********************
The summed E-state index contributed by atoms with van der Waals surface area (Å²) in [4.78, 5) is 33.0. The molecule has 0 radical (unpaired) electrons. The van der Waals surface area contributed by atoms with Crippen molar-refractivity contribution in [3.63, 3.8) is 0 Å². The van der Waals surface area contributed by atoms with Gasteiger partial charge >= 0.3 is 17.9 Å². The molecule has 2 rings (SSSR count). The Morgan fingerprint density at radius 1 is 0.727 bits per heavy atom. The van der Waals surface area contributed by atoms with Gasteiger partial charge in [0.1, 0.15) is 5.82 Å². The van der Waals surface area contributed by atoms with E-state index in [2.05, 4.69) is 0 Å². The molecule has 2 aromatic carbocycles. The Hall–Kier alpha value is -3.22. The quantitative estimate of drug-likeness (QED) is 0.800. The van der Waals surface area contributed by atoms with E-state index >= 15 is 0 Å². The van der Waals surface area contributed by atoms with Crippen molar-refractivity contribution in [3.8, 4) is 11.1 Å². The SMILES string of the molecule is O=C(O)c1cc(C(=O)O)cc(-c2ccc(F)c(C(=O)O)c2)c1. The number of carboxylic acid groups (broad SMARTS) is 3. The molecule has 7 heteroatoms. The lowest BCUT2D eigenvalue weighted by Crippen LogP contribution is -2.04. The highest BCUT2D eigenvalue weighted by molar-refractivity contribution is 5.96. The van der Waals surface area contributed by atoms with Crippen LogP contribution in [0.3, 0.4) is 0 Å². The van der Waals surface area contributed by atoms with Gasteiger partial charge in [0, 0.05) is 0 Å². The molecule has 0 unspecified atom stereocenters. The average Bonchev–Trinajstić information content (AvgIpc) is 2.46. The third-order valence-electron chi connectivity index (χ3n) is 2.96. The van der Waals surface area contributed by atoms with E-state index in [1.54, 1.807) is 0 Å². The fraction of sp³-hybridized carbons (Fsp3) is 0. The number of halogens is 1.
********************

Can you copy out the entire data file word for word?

The summed E-state index contributed by atoms with van der Waals surface area (Å²) in [4.78, 5) is 33.0. The molecule has 0 radical (unpaired) electrons. The van der Waals surface area contributed by atoms with Crippen molar-refractivity contribution in [3.63, 3.8) is 0 Å². The van der Waals surface area contributed by atoms with Gasteiger partial charge >= 0.3 is 17.9 Å². The molecule has 2 rings (SSSR count). The Morgan fingerprint density at radius 1 is 0.727 bits per heavy atom. The van der Waals surface area contributed by atoms with Gasteiger partial charge in [0.1, 0.15) is 5.82 Å². The van der Waals surface area contributed by atoms with E-state index in [2.05, 4.69) is 0 Å². The molecule has 2 aromatic carbocycles. The Hall–Kier alpha value is -3.22. The quantitative estimate of drug-likeness (QED) is 0.800. The van der Waals surface area contributed by atoms with E-state index >= 15 is 0 Å². The van der Waals surface area contributed by atoms with Crippen molar-refractivity contribution in [3.8, 4) is 11.1 Å². The SMILES string of the molecule is O=C(O)c1cc(C(=O)O)cc(-c2ccc(F)c(C(=O)O)c2)c1. The number of carboxylic acid groups (broad SMARTS) is 3. The molecule has 7 heteroatoms. The lowest BCUT2D eigenvalue weighted by Crippen LogP contribution is -2.04. The highest BCUT2D eigenvalue weighted by molar-refractivity contribution is 5.96. The van der Waals surface area contributed by atoms with Crippen LogP contribution in [0.3, 0.4) is 0 Å². The van der Waals surface area contributed by atoms with Gasteiger partial charge in [0, 0.05) is 0 Å². The molecule has 0 unspecified atom stereocenters. The average Bonchev–Trinajstić information content (AvgIpc) is 2.46. The third-order valence-electron chi connectivity index (χ3n) is 2.96. The van der Waals surface area contributed by atoms with E-state index in [1.54, 1.807) is 0 Å². The fraction of sp³-hybridized carbons (Fsp3) is 0. The number of halogens is 1.